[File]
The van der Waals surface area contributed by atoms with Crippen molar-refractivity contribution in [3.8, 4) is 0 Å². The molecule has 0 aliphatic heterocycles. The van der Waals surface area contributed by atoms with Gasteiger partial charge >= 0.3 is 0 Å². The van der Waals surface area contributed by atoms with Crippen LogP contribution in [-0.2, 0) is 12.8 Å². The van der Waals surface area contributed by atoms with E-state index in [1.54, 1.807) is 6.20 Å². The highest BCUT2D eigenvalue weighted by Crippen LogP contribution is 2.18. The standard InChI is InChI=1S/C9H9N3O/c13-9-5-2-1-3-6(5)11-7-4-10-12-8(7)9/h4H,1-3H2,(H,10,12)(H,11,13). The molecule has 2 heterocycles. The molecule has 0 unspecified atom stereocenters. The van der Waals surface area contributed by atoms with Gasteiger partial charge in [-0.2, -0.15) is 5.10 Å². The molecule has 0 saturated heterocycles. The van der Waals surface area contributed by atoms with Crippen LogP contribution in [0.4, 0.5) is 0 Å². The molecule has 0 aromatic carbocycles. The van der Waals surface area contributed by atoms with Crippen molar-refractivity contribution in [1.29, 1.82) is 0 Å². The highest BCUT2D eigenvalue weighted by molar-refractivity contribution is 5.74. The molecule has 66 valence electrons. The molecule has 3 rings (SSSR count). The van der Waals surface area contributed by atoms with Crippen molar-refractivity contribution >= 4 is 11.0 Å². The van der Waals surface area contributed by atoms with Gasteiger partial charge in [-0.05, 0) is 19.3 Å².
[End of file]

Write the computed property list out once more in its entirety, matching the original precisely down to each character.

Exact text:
The van der Waals surface area contributed by atoms with Crippen molar-refractivity contribution in [3.8, 4) is 0 Å². The molecule has 0 aliphatic heterocycles. The van der Waals surface area contributed by atoms with Gasteiger partial charge >= 0.3 is 0 Å². The van der Waals surface area contributed by atoms with Crippen LogP contribution in [-0.2, 0) is 12.8 Å². The van der Waals surface area contributed by atoms with E-state index in [1.54, 1.807) is 6.20 Å². The highest BCUT2D eigenvalue weighted by Crippen LogP contribution is 2.18. The standard InChI is InChI=1S/C9H9N3O/c13-9-5-2-1-3-6(5)11-7-4-10-12-8(7)9/h4H,1-3H2,(H,10,12)(H,11,13). The molecule has 2 heterocycles. The molecule has 0 unspecified atom stereocenters. The van der Waals surface area contributed by atoms with Gasteiger partial charge in [-0.2, -0.15) is 5.10 Å². The molecule has 0 saturated heterocycles. The van der Waals surface area contributed by atoms with Crippen LogP contribution in [0.4, 0.5) is 0 Å². The molecule has 0 aromatic carbocycles. The van der Waals surface area contributed by atoms with Crippen molar-refractivity contribution in [1.29, 1.82) is 0 Å². The highest BCUT2D eigenvalue weighted by molar-refractivity contribution is 5.74. The molecule has 66 valence electrons. The molecule has 3 rings (SSSR count). The van der Waals surface area contributed by atoms with Crippen molar-refractivity contribution >= 4 is 11.0 Å². The van der Waals surface area contributed by atoms with Gasteiger partial charge in [-0.05, 0) is 19.3 Å².